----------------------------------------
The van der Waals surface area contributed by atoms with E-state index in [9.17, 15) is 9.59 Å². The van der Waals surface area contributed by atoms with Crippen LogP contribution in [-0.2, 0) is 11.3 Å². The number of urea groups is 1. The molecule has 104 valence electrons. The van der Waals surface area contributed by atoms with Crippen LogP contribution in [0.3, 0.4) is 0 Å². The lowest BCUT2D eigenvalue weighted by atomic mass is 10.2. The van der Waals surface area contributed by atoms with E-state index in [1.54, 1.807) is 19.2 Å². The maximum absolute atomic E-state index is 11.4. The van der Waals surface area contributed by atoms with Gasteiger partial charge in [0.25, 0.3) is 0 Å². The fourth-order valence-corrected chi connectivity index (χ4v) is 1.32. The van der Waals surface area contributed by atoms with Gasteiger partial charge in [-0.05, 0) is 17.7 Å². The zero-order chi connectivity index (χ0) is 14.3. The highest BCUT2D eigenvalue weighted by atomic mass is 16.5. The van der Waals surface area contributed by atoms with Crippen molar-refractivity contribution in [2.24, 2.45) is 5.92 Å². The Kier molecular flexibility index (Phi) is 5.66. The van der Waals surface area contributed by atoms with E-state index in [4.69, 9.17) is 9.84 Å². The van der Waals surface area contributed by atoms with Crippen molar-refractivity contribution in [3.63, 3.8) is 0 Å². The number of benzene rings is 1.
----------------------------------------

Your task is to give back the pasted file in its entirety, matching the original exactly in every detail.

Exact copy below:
The van der Waals surface area contributed by atoms with E-state index in [9.17, 15) is 9.59 Å². The van der Waals surface area contributed by atoms with Crippen LogP contribution in [-0.2, 0) is 11.3 Å². The number of urea groups is 1. The molecule has 104 valence electrons. The van der Waals surface area contributed by atoms with Crippen LogP contribution in [0.3, 0.4) is 0 Å². The lowest BCUT2D eigenvalue weighted by atomic mass is 10.2. The van der Waals surface area contributed by atoms with E-state index in [1.54, 1.807) is 19.2 Å². The maximum absolute atomic E-state index is 11.4. The van der Waals surface area contributed by atoms with Gasteiger partial charge in [0.25, 0.3) is 0 Å². The fourth-order valence-corrected chi connectivity index (χ4v) is 1.32. The van der Waals surface area contributed by atoms with Gasteiger partial charge in [-0.05, 0) is 17.7 Å². The zero-order chi connectivity index (χ0) is 14.3. The highest BCUT2D eigenvalue weighted by atomic mass is 16.5. The van der Waals surface area contributed by atoms with Crippen molar-refractivity contribution in [2.24, 2.45) is 5.92 Å². The Kier molecular flexibility index (Phi) is 5.66. The van der Waals surface area contributed by atoms with E-state index in [4.69, 9.17) is 9.84 Å². The van der Waals surface area contributed by atoms with Crippen molar-refractivity contribution in [3.63, 3.8) is 0 Å². The number of benzene rings is 1.